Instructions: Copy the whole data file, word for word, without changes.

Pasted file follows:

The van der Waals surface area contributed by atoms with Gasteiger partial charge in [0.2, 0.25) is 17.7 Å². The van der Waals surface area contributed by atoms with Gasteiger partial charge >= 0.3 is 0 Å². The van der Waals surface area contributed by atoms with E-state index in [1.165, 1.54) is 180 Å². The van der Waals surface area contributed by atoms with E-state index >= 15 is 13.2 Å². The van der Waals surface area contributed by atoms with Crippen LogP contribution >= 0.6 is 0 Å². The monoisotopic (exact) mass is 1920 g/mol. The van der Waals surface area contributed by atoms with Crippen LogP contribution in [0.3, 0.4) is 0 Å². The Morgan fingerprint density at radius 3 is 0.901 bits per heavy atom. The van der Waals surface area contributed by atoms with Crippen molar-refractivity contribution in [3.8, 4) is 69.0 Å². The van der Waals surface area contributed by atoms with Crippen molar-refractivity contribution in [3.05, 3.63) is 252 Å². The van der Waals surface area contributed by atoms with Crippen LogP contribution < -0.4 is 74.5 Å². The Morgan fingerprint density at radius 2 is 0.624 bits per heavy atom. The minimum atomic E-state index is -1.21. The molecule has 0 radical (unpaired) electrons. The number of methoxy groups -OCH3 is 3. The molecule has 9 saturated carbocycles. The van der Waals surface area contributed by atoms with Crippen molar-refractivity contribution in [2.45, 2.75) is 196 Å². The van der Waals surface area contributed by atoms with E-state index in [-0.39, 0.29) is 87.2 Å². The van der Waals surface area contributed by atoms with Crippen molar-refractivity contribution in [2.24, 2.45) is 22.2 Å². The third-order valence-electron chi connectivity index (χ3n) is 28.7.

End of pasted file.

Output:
The van der Waals surface area contributed by atoms with Gasteiger partial charge in [0.2, 0.25) is 17.7 Å². The van der Waals surface area contributed by atoms with Gasteiger partial charge >= 0.3 is 0 Å². The van der Waals surface area contributed by atoms with E-state index in [1.165, 1.54) is 180 Å². The van der Waals surface area contributed by atoms with E-state index >= 15 is 13.2 Å². The van der Waals surface area contributed by atoms with Crippen LogP contribution >= 0.6 is 0 Å². The monoisotopic (exact) mass is 1920 g/mol. The van der Waals surface area contributed by atoms with Crippen LogP contribution in [0.3, 0.4) is 0 Å². The Morgan fingerprint density at radius 3 is 0.901 bits per heavy atom. The van der Waals surface area contributed by atoms with Crippen molar-refractivity contribution in [3.8, 4) is 69.0 Å². The van der Waals surface area contributed by atoms with Crippen molar-refractivity contribution in [3.05, 3.63) is 252 Å². The van der Waals surface area contributed by atoms with Crippen LogP contribution < -0.4 is 74.5 Å². The Morgan fingerprint density at radius 2 is 0.624 bits per heavy atom. The minimum atomic E-state index is -1.21. The molecule has 0 radical (unpaired) electrons. The number of methoxy groups -OCH3 is 3. The molecule has 9 saturated carbocycles. The van der Waals surface area contributed by atoms with Crippen molar-refractivity contribution in [2.45, 2.75) is 196 Å². The van der Waals surface area contributed by atoms with E-state index in [-0.39, 0.29) is 87.2 Å². The van der Waals surface area contributed by atoms with Crippen molar-refractivity contribution in [2.24, 2.45) is 22.2 Å². The third-order valence-electron chi connectivity index (χ3n) is 28.7.